75 Minimum Requirements for Machines License Permissions There are minimum requirements for the machines used for Authentication Manager. Consider whether the minimum requirements are sufficient for your authentication and administrative activity. If not, you may need to include more powerful machines in your plan. See System Requirements on page 59. All machines in your deployment must run the same operating system. Your installation personnel need to understand how the license type impacts the installation of Authentication Manager. Review these license types with your installers: Base License. Allows a primary instance and one replica instance. (Multiple replica instances and server nodes are not allowed.) Advanced License. Allows a primary instance plus multiple replica instances and server nodes. The Necessary Level of Security Plan the level of security you require for assets and users. You might require different levels of authentication from some users than from others. Consider the following factors: The degree of authentication required for each asset that you want to protect The degree of authentication required for each type of user The number of security domains you require Which assets to place in which security domains Personnel to Perform the Installation Primary instances, replica instances, and server nodes are core components of the Authentication Manager system. They contain sensitive data and administrative information. RSA Security recommends that only your most trusted personnel perform your Authentication Manager installations. If your plan requires installing replica instances and server nodes in more than one geographic location, plan for trusted personnel to do so in each location. The Best Time to Perform the Installation Develop a timetable for installation. To perform the installation with minimal disruption to your employees and customers, consider the following: The number of replica instances and server nodes to install The total amount of time that it will take for the installation Your system s peak and off-peak usage times Your business hours The possible effect on your offices in other time zones The hours specified in your support plan when RSA Security support is available 7: Planning Your Installation 75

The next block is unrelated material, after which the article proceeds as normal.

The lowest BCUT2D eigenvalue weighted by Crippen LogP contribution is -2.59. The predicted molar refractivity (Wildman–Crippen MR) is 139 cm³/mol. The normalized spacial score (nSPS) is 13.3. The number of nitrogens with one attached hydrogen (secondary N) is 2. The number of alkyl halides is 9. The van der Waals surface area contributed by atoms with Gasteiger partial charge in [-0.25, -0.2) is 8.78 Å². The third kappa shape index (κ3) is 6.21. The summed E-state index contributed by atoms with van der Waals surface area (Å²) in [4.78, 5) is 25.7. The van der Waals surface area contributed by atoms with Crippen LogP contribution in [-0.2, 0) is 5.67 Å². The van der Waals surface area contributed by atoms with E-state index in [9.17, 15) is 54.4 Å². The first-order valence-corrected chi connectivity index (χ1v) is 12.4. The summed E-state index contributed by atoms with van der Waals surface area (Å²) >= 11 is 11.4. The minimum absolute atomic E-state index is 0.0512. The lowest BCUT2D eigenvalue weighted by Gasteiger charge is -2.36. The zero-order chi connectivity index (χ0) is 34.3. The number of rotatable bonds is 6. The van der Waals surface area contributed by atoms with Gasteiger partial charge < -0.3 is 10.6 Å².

76 Access Through Firewalls Plan which ports to open for Authentication Manager communications. RSA Security recommends that you install all Authentication Manager servers behind a firewall. To enable authentication through firewalls and accommodate Network Address Translation (NAT), the RSA Security Console allows you to configure alias IP addresses for your Authentication Manager instances and alternate IP addresses for your authentication agents. You can assign four distinct IP addresses (the original IP address and up to three aliases) to each Authentication Manager instance. You can assign an unlimited number of alternate IP addresses (one primary IP address) to your agents. Your installers need to know the agent s primary and alternate IP addresses and the Authentication Manager primary IP address and aliases for each instance. If your deployment includes multiple locations, your installers also need to know the ports used for Authentication Manager communications and processes (such as replication). You may need to open some new ports in your firewall, or clear some existing ports for your deployment. See Planning Port Usage on page 62. Access Through Proxy Servers If your deployment includes multiple agents (Authentication Agent for Windows and Authentication Agent for Web) behind your proxy server, and Authentication Manager is on your internal network, plan to configure alias IP addresses in Authentication Manager for each agent host. Plan to configure your proxy server in such a way that each agent has a one-to-one IP address mapping to the proxy server internal IP address, and use this alias IP address for the respective agent host. Migrating Users from an Existing RSA ACE/Server or RSA Authentication Manager Deployment To migrate users and tokens from an existing deployment of RSA ACE/Server 6.0 or RSA Authentication Manager 6.1 to your new RSA Authentication Manager 7.0 deployment, you can use the Migration utility. The Migration utility is available from RSA SecurCare Online at : Planning Your Installation